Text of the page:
One of the major advantages of issuance via a blockchain or distributed ledger (a form of computer network where a record of every transaction is stored on every part of the network) is that it can remove the need for centralised clearing and settlement.
Since counterparties are using identical accounting systems, the process of reconciling information between parties can be bypassed, meaning the time lag for settling securities goes away, and deals can settle instantly.
However, without a means of settling the cash leg of such transactions on the blockchain, this settlement efficiency is difficult to achieve.
Without cash available to a distributed ledger system, the holy grail of digitalised assets, automatically executable bond documentation (through ‘smart contracts’) remains out of reach.
This does not mean that financial institutions must embrace Bitcoin or one of its myriad siblings in the cryptocurrency world. Such cryptocurrencies, which exist on publicly accessible blockchains, are ill-suited to the world of financial services, where privacy can be an important requirement.
There are two potential solutions, both of which are being explored by various institutions around the world.
The first is some form of private digital currency run on a private blockchain. A consortium of private banks is already working on this project, calling it a Utility Settlement coin.
The idea is simple. The banks would create a cryptocurrency, fully collateralised by fiat currency held in a central bank, available only to financial institutions. Transferring ownership of a settlement coin would represent a transfer of a real unit of fiat currency. As such, it necessarily maintains a one to one exchange rate, unlike Bitcoin and other cryptocurrencies.
A consortium of banks in Japan is working on a similar concept, but one that would be made available to consumers, rather than financial institutions.
This isn't new, exactly. A superficially similar asset became available back in 2014 but has since become mired in controversy. 'Tether', like a potential utility settlement coin, had a 1:1 exchange rate and was ostensibly fully backed by privately held dollars.
However, Tether’s purchase agreement raised some eyebrows with this section: “Tethers are not money and are not monetary instruments. They are also not stored value or currency. There is no contractual right or other right or legal claim against us to redeem or exchange your Tethers for money. We do not guarantee any right of redemption or exchange of Tethers by us for money.”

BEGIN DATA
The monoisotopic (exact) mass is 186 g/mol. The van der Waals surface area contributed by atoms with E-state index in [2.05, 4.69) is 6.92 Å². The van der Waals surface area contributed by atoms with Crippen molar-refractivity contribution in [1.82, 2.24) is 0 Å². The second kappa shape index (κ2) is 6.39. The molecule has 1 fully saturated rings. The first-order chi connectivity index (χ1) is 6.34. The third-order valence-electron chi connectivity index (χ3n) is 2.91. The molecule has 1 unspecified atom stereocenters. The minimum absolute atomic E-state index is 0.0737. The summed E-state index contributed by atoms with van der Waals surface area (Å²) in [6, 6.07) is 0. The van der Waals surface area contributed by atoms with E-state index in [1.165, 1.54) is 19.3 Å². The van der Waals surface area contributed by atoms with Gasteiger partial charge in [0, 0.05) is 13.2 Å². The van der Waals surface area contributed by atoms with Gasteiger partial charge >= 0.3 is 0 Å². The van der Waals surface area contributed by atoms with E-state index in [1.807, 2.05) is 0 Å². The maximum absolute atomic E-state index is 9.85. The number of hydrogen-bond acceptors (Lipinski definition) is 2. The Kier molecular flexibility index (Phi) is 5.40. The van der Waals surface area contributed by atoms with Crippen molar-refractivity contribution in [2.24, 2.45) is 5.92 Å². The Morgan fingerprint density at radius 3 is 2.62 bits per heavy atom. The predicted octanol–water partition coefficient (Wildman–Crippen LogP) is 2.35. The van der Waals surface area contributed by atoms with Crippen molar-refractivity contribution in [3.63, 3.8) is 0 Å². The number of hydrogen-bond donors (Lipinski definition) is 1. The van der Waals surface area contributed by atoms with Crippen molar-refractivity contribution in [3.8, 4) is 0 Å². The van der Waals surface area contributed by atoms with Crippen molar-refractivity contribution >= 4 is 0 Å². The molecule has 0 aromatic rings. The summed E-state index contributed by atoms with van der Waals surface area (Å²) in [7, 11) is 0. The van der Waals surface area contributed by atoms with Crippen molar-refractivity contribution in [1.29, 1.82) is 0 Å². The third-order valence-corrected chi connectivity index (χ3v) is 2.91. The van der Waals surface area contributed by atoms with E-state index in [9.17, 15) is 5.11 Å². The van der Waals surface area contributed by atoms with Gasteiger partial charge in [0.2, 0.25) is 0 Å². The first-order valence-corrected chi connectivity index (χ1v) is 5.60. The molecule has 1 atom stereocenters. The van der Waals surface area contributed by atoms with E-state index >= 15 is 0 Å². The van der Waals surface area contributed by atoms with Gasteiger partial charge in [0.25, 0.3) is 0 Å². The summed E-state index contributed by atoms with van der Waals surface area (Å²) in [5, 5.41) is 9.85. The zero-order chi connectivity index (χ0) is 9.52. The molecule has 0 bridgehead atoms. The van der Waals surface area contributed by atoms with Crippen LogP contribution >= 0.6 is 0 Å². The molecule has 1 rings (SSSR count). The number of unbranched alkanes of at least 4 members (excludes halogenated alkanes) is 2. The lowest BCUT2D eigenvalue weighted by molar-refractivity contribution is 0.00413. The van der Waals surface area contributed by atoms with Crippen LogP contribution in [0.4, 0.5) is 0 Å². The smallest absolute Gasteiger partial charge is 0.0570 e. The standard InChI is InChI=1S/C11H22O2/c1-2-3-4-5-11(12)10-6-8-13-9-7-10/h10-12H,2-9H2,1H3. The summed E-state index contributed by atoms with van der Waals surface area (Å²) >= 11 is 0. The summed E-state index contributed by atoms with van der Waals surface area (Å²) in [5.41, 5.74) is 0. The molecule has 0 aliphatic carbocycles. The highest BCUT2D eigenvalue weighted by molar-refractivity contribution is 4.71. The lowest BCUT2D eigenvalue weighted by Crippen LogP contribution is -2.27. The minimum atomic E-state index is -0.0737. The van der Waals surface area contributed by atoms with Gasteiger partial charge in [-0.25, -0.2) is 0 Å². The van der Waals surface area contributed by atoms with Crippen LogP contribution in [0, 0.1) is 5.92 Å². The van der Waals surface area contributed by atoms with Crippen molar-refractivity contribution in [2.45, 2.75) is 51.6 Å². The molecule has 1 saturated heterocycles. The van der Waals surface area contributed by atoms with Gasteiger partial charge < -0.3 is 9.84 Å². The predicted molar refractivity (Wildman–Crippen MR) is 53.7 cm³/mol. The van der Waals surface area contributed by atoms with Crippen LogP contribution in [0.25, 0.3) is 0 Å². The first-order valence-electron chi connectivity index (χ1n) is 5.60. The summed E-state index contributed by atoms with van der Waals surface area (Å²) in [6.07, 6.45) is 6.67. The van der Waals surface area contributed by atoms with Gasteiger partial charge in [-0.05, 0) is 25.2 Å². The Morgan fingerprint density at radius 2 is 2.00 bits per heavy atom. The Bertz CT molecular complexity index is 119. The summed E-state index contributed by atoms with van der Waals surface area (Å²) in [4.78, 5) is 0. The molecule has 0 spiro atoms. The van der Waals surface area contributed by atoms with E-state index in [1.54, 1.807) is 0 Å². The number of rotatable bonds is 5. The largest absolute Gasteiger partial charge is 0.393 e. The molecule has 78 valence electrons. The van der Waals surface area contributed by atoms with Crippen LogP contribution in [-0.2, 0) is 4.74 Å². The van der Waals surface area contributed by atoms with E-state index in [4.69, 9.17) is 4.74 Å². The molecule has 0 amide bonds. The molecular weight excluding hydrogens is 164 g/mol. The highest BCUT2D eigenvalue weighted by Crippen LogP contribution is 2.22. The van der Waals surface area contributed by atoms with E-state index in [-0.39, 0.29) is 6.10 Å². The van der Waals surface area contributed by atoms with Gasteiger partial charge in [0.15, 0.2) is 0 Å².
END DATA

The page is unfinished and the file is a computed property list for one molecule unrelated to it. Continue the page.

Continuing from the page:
Further controversy emerged thanks to Tether’s involvement with Bitfinex, a cryptocurrency exchange. When cryptocurrency investors attempted to sell cryptocurrencies on the Bitfinex exchange, they received Tethers, rather than genuine fiat currency. When some of Bitfinex’s practices were questioned, the market price of Tether fell.
Utility Settlement coin, backed by several of the world’s largest banks, is unlikely to run into such issues. However, while such a scheme need not have an effect on the overall money supply, creating a system for the digitalisation of fiat currency is natural territory for central banks.
This is the second potential answer to the blockchain cash settlement conundrum.
The Bank of Canada and the Monetary Authority of Singapore are two of the furthest ahead on this path, but Sweden is also developing ‘e-krona’, a central bank digital currency that would be available to consumers.
While a Utility Settlement Coin would fill the market’s need for a distributed ledger means of settling the cash leg of securities transactions, a private initiative is unlikely to have the same pull as one sponsored by a central bank.
Competing standards are not helpful when working to develop a fundamental piece of market infrastructure. Indeed, the very basis of the efficiency savings distributed ledger technology offers rest on there being a single, unified method subscribed to by a critical mass.
Most crucially, given that the security of such an asset remains in doubt (and concerns over cyber terrorism loom ever larger), central banks must remain at the heart of the money supply, holding the reins, ready to take action in case of attack from hostile parties.
It’s simply too important to be left in private hands.